Friday, September 16, 2016

Hitting the payload

My work centers around advising people where to drill wells, testing the wells for adequacy of supply and quality and explaining how it works in public forums. There are numerous misconceptions regarding the behaviour of groundwater in the Piedmont and Valley ridge provinces. But we're not going to get into that here-

Three weeks ago I was hired to find high yielding well in a particularly tough (geologically speaking) area of Virginia. Success  requires (1) experience, (2) a methodical approach and (3) commitment of time and resources. In this particular situation the work resulted in a well that possessed an "airlift yield" of approximately 250 gallons per minute -

Sunday, January 27, 2013

An Effort to Develop a Groundwater Supply in Nicaragua


On February 2, 2013 I will be traveling to Siuna, Nicaragua with the Charlottesville, Virginia based "The Building Goodness Foundation" (BGF) participating in an effort to develop a groundwater supply for a hospital. I am humbled (and flattered) to have been chosen as one of a team of five volunteers from Charlottesville working on this project.

My responsibilities will include "logging" the well cuttings (describing the geology, minerology, discrete water zones, etc), screen the water for contaminants, work with the drillers regarding casing length, total depth and pump depth setting (if we are fortunate to hit some water bearing zones). I intend to conduct a limited pump test and then collect the appropriate samples for laboratory analysis- But more on that in another Blog.

BGF has teamed with the Non-Government-Organization (NGO), Bridges to Communities (BTC) to restore clean water to the Siuna hospital that serves approximately 200 out patients a day.

For those of us who were assembling spitballs and twisting paper clips during geography class, the image below identifies Nicaragua's location on the Earth-(credit to GoogleEarth) :


And here is a closer look in relationship to some landmarks we are all familiar with from Nations on Line

Siuna is situated in the Region Autónoma Atlántico Norte (RAAN). The reader can find a link here describing this political region of Nicaragua.

It was described to me as a "frontier town" by one of the participants of this trip: cowboys on horses riding through the streets, etc. As described, the town is located in Northern Nicaragua- the image on the right shows its relative location in this region of the country. This map was "borrowed"-without permission (yet)- from a study I found on line that was conducted by some Dartmouth students in 2002. This interesting blog decribes some of the concerns about "heavy metals" that may be present from both natural and human-induced sources.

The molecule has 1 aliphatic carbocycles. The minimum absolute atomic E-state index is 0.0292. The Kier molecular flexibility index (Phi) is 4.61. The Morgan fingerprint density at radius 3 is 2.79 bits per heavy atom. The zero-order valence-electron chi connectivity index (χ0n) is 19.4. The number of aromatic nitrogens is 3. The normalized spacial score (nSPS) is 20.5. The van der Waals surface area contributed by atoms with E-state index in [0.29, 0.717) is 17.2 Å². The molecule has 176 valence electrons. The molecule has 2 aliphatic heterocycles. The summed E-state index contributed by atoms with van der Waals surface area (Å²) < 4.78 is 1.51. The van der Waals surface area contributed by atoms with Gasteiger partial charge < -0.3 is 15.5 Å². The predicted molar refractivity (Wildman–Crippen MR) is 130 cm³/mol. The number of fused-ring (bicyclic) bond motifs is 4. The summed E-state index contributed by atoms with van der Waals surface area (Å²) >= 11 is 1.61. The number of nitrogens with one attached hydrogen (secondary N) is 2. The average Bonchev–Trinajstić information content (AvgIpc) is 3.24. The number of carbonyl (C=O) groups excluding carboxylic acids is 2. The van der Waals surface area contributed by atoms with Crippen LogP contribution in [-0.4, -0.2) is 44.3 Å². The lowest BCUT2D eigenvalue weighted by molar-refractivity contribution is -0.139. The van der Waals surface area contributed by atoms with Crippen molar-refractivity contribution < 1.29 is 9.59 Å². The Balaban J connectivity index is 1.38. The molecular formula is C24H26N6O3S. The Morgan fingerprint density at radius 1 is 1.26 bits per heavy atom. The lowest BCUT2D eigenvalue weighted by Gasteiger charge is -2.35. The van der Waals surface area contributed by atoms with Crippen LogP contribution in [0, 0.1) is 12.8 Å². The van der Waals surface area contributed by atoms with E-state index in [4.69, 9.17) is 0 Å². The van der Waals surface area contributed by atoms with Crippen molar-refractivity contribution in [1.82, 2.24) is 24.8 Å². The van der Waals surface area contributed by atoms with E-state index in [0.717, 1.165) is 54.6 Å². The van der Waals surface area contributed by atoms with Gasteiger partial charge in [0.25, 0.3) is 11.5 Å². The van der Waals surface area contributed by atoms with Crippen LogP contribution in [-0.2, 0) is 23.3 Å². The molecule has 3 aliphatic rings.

I hope to update this work several times while in the country and I also hope people feel free to comment. Those with experience in drilling water supply wells in the vicinity of mining regions-please do not hesitate to add your advice.


Monday, February 6, 2012

Decentralized Water and Waste- Honduras

These are a group of children from the community of Siete. Their family's homes were destroyed by Hurricane Mitch in 1998. There were about 400 disparate people/families from numerous locations that were "squatting" on this high ground when I visited there in December 2008. These are very poor people living on dirt floors with very poor sanitary conditions. Regardless, I was struck by their beauty, attitude, love and strong family bonds (picture below by Shin Fujiyama).
We were invited to Honduras to assist Students Helping Honduras. Mike Craun and I provided the expertise to assess the topography, drainage patterns, soils, and groundwater to design a decentralized water and waste water system(s) for a new community to provide homes for approximately 200 people.

When we were asked to assess the property, the project was in full swing. Nearly one-half of the buildings had been erected and plans included a huge soccer field, orphanage and school.
However, there had not been a survey, topography had not been "shot" and the "experts" here in the states didn't know the direction in which the land drained, nor did they know if a stream was present on the property. Still, the occupants desired in-door plumbing and there was no - nada- none-zero idea(s)of how to deal with the waste disposal for a community of 200 occupants.

Our team included Mike Craun, an experienced civil engineer with a strong background in public health and sanitary solutions, me- a geologist with experience in groundwater, public health and decentralized waste disposal and Antonio Martinez (background), an architect with loads of experience working with communities in central America. Antonio also acted as intrepreter.